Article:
Friday, July 03, 2020

Coming out of lockdown

Husband has gone to see the doctor today for his overdue heart medication check-up.
On Monday I'm taking George to the vet for his overdue injections.

This is what coming out of lockdown means for us.

* * * * * *
It's raining today so I'm thinking about washing some towels. 

If I wash them when it's sunny I feel obliged to hang them on the line to dry, and that makes them stiff. Putting them in the tumble dryer when the sun is blazing down makes me feel guilty.

So I wait until the rain comes so I can feel justified in putting them in the tumble dryer.

Yes, I know there's illogic in there somewhere but we all have our little foibles.

* * * * * *
Just heard the Transport Secretary defend Boris Johnson's father's trip to Greece which goes against the 'advice'. 'It's only advice and everyone has to make their own decision.'

Big sighs yet again as people all over the country make their own decisions about whether or not to take the advice - about travelling, socially distancing, wearing a mask, being a prat.


Today Matthew I am appearing as ...

Looking for a completely different photo I came across these.
Murder mystery party
Murder mystery party


Grandson pirate party

Grandson superhero party

Granddaughter Harry Potter party (Prof Trelawney)
In approximate chronological order.

Wednesday, July 01, 2020

Funny sort of day

Exercise, cleaning, shower, walk, flop. Meant to make a start on editing the sequel to my novel but watched the excellent but depressing Noughts and Crosses on television instead. Funny sort of day.

But did have ice cream and saw a bunny.

Tomorrow will be better. No cleaning for a start.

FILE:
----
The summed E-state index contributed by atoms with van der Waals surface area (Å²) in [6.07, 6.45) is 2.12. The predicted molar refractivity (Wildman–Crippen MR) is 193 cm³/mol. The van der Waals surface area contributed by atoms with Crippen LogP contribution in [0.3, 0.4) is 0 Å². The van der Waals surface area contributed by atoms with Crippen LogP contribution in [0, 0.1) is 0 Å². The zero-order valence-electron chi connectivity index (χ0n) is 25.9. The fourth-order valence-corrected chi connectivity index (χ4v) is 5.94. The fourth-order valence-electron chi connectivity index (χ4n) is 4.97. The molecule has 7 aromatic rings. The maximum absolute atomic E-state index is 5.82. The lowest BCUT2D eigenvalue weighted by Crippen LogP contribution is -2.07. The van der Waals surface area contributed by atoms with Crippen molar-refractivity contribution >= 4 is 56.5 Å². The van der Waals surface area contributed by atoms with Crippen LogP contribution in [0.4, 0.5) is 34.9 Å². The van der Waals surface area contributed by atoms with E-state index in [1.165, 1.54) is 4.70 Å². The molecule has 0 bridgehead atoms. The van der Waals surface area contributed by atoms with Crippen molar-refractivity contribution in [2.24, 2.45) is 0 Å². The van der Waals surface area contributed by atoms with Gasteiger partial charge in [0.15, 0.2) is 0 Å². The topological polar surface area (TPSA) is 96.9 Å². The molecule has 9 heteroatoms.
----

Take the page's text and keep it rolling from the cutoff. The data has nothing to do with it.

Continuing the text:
Oh yes, and tried to find the origins of the phrase, 'Bob's your uncle and Fanny's your aunt,' but it seems no-one is certain. Most likely candidate for Bob is the 19th century Lord Salisbury who gave his nephew a good job out of nepotism rather than qualification, but Fanny's origins are a complete mystery.


Tuesday, June 30, 2020

Booby, blue-footed or otherwise

When thinking about the horrors of the world today what you need is a Blue-footed Booby.

#DrawwithRobBiddulph

Monday, June 29, 2020

No peeing, by order

This morning while walking I made myself a list: B, B, F, and F.

Brush, Buzzsprout, flea and freezer. Three out of four tasks completed and will brush George later.

I've only learned to appreciate hydrangeas in recent years: I used to find them boring.



Such variety and wonderful colours. I believe the colour depends on the acidity of the soil  so maybe that explains this unusual sign:
It's in between two hydrangeas on a tiny patch of land alongside the pavement, outside of a garden but presumably tended by the householder. We're used to 'No Pooping' signs but 'No Peeing' seems a bit extreme - unless the gardener is worried that that the acidity of the urine will affect the colour of his hydrangeas?

Stop reading halfway through

Happy to report talk is finished, rendered successfully - into a film - and sent off to Monty. Not without some mishaps and mild swearing at technology. But it's done and I slept well last night.

Apart from a strange dream that involved going into prison by walking up a thin stretch of tape in mid air. Everyone else did it but I couldn't. 

Anyway, with the film out of the way I can relax. I asked Monty if it was okay. He said, 'Absolutely.' I think that means it's fine. It will be broadcast in a service next Sunday. Saying broadcast makes it sound as if it's going into hundreds of homes but I think the number is more likely to be in the tens. Or maybe less than ten. Anyway, I've done my bit and I can forget it now.

And breathe.

Weather is forecast to be variable this week, a but of everything barring snow I think. Then again, never say never. Bydd hi'n bwrw eira yfory. (It will be snowing tomorrow.)

Younger Son and family came to visit yesterday for the first time since lockdown. GrandDaughter3 was introduced to the trampoline and loved it.
On a slightly less cheerful note, our television watching has been sombre of late. Cardinal is a reminder of the darker side of life although at least it is individuals that are cruel and perverted. The Salisbury Poisonings, on the other hand, demonstrates state sponsored evil.

It's a dramatisation of the events surrounding  the poisoning of the Russian spy and his daughter - plus others - in the centre of Salisbury in 2018. Novichok, the nerve agent used, was described by a chemical weapon expert as one of the most deadly synthetic poisons known to man. Synthetic. Made by man to kill man.